Feuilleea schomburgkii (Benth.) Kuntze
Mimosa wilsonii Standl.
Pithecellobium schomburgkii Benth.
Photograph by: Vojt?ch Zavadil
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Enterolobium schomburgkii is a deciduous tree with a low, wide, dense, roundish crown; it can grow 10 - 36 metres tall. The more or less straight, cylindrical bole can be 60 - 200cm in diameter[
The tree yields a good quality timber and so is widely exploited from the wild for local use and export.
Common and widespread in Central America and northern South America, it is not considered to be threatened or in decline The plant is classified as 'Least Concern' in the IUCN Red List of Threatened Species(2011)[
Some people are allergic to the dust produced when working with the wood[
S. America - Brazil, Bolivia, Peru, Colombia, Guyana, Surinam; C. America - Panama, Costa Rica, Nicaragua, southern Mexico.
A subcanopy to canopy tree in rainforests, mainly in dense, primary formations in areas not subject to seasonal inundation, favouring well-drained, fertile, sandy soils that are rich in organic matter[
|Conservation Status||Least Concern
|Other Uses Rating||
Succeeds in full sun to fairly dense shade[
]. Grows best in a fertile, well-drained, sandy soil that is rich in organic matter[
This species has a symbiotic relationship with certain soil bacteria; these bacteria form nodules on the roots and fix atmospheric nitrogen. Some of this nitrogen is utilized by the growing plant but some can also be used by other plants growing nearby[
The heartwood is light yellowish brown, sometimes with darker streaks; it is clearly demarcated from the 3 - 5cm wide band of deep cream coloured sapwood. The texture is medium; the grain straight or interlocked, sometimes wavy, lustre is low to medium, there is no odour or taste. The wood is heavy; moderately hard to hard; elastic; moderately durable, being very resistant to attack by both white rot and brown-rot fungi, dry wood borers and termites. It seasons somewhat slowly with a high risk of checking and distortion; once dry it is moderately to poorly stable in service. The wood is somewhat hard to cut, power tools are generally required; raised grain occurs when planing in the presence of interlocked grain; nailing and screwing are good; gluing is correct for internal purposes. It is used for decorative laminas, furniture, cabinet making, flooring blocks and boards, door jambs, agricultural implements, tool handles, cart bodies, frames, boat building, beams, scantlings, laths etc[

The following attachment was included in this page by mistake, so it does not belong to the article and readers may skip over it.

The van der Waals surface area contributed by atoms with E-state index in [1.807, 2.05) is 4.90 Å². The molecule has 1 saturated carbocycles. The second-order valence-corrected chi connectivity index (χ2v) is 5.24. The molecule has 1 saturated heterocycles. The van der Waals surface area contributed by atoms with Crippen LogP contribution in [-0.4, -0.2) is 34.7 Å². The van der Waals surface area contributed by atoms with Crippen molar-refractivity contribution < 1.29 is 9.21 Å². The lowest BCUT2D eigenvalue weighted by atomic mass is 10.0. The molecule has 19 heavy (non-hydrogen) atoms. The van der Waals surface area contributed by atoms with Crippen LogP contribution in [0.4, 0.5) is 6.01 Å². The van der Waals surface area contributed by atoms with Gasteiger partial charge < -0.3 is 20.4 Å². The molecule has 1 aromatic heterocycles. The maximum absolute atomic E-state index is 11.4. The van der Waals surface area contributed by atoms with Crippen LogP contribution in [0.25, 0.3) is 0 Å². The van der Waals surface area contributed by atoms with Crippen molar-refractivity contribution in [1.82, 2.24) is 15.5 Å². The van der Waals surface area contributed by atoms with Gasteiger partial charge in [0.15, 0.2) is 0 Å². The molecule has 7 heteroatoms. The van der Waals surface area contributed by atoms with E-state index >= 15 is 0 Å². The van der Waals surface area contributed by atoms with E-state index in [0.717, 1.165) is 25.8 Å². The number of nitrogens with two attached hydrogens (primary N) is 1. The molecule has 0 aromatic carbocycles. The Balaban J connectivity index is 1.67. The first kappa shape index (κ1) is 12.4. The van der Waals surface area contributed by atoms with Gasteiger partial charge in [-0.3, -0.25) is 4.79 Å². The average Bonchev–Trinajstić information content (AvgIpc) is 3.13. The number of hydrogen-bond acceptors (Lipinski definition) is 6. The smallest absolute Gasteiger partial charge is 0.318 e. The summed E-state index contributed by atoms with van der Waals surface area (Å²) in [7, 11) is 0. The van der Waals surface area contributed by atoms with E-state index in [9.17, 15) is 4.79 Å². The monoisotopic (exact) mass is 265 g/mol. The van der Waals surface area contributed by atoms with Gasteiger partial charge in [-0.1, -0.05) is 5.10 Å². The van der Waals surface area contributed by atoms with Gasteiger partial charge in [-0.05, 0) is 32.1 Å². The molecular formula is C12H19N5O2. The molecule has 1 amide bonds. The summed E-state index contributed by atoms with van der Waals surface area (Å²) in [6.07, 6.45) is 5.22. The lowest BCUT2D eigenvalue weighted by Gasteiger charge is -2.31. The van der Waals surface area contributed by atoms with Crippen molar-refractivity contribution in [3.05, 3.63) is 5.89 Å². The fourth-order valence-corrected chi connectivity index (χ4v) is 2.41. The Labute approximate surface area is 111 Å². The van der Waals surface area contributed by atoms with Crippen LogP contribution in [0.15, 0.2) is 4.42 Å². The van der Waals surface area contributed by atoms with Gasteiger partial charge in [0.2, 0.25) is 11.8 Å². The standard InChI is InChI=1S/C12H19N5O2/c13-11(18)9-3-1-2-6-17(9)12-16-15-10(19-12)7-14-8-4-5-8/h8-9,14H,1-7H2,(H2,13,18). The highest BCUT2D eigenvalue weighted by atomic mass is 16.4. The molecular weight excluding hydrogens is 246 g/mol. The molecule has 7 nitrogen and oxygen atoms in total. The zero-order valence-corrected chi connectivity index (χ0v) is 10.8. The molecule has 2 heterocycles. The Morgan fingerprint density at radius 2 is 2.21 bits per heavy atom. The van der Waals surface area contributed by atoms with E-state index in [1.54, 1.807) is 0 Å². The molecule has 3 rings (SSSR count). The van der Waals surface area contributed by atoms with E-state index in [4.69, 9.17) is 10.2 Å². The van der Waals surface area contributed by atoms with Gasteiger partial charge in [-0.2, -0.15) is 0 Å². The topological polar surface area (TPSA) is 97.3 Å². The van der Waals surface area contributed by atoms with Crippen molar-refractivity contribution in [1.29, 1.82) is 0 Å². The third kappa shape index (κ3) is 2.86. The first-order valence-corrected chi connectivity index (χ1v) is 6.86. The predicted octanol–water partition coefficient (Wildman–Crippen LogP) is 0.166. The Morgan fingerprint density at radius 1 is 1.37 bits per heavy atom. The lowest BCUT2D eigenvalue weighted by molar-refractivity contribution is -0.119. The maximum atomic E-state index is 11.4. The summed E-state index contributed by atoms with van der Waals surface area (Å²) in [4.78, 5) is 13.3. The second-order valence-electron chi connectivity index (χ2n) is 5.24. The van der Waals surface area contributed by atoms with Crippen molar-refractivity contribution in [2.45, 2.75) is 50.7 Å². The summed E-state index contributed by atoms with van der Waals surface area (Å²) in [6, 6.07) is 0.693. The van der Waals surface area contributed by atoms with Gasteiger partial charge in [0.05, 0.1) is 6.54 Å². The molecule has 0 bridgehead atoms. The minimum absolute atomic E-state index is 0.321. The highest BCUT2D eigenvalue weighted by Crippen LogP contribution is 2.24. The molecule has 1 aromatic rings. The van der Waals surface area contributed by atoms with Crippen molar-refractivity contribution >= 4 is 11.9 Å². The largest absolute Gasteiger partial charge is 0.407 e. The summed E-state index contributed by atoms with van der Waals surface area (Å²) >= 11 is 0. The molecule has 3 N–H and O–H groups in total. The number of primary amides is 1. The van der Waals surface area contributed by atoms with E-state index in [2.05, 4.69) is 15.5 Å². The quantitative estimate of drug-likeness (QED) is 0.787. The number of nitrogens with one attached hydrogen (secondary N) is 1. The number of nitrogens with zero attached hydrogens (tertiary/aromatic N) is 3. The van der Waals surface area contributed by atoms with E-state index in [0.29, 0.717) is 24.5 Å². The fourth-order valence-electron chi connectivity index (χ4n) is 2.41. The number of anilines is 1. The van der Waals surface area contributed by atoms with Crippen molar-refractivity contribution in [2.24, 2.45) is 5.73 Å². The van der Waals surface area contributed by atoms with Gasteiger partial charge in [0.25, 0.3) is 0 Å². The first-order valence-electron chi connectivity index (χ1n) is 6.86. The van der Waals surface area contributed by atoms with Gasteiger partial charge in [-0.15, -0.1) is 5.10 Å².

Seed - it has a hard seedcoat and benefits from scarification before sowing to speed up and improve germination. This can usually be done by pouring a small amount of nearly boiling water on the seeds (being careful not to cook them!) and then soaking them for 12 - 24 hours in warm water. By this time they should have imbibed moisture and swollen - if they have not, then carefully make a nick in the seedcoat (being careful not to damage the embryo) and soak for a further 12 hours before sowing. Sow the treated seed in a sunny position in a nursery seedbed. A high germination rate can be expected from treated seeds, with the seed sprouting within 10 - 15 days[
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